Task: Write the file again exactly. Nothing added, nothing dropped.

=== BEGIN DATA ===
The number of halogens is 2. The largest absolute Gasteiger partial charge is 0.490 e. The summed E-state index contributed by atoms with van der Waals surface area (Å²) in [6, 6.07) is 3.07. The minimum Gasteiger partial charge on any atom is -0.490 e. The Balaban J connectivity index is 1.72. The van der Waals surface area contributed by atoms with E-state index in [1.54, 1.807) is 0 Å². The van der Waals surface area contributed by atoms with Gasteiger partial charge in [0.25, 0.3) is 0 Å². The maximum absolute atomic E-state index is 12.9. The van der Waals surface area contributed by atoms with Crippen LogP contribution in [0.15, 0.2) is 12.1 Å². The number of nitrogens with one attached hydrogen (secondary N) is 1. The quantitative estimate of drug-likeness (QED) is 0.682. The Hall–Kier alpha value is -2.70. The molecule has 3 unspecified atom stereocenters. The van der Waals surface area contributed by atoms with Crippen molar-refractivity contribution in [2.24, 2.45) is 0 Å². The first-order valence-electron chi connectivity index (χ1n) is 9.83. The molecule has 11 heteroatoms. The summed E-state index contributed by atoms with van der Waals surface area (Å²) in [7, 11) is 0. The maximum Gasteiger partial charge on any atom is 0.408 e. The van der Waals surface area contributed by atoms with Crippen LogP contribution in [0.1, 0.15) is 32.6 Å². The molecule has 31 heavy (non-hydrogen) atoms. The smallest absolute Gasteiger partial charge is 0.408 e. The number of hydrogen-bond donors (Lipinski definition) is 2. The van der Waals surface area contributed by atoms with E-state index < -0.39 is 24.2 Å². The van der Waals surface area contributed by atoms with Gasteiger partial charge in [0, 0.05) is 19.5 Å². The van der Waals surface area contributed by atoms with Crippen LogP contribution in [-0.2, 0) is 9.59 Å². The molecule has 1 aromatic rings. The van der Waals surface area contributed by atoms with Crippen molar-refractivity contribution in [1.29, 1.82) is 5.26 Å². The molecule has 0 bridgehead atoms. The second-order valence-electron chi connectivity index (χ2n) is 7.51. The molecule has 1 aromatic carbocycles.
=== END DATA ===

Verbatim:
The number of halogens is 2. The largest absolute Gasteiger partial charge is 0.490 e. The summed E-state index contributed by atoms with van der Waals surface area (Å²) in [6, 6.07) is 3.07. The minimum Gasteiger partial charge on any atom is -0.490 e. The Balaban J connectivity index is 1.72. The van der Waals surface area contributed by atoms with E-state index in [1.54, 1.807) is 0 Å². The van der Waals surface area contributed by atoms with Gasteiger partial charge in [0.25, 0.3) is 0 Å². The maximum absolute atomic E-state index is 12.9. The van der Waals surface area contributed by atoms with Crippen LogP contribution in [0.15, 0.2) is 12.1 Å². The number of nitrogens with one attached hydrogen (secondary N) is 1. The quantitative estimate of drug-likeness (QED) is 0.682. The Hall–Kier alpha value is -2.70. The molecule has 3 unspecified atom stereocenters. The van der Waals surface area contributed by atoms with Crippen molar-refractivity contribution in [2.24, 2.45) is 0 Å². The first-order valence-electron chi connectivity index (χ1n) is 9.83. The molecule has 11 heteroatoms. The summed E-state index contributed by atoms with van der Waals surface area (Å²) in [7, 11) is 0. The maximum Gasteiger partial charge on any atom is 0.408 e. The van der Waals surface area contributed by atoms with Crippen LogP contribution in [0.1, 0.15) is 32.6 Å². The molecule has 31 heavy (non-hydrogen) atoms. The smallest absolute Gasteiger partial charge is 0.408 e. The number of hydrogen-bond donors (Lipinski definition) is 2. The van der Waals surface area contributed by atoms with E-state index < -0.39 is 24.2 Å². The van der Waals surface area contributed by atoms with Gasteiger partial charge in [0, 0.05) is 19.5 Å². The van der Waals surface area contributed by atoms with Crippen LogP contribution in [-0.2, 0) is 9.59 Å². The molecule has 1 aromatic rings. The van der Waals surface area contributed by atoms with Crippen molar-refractivity contribution in [1.29, 1.82) is 5.26 Å². The molecule has 0 bridgehead atoms. The second-order valence-electron chi connectivity index (χ2n) is 7.51. The molecule has 1 aromatic carbocycles.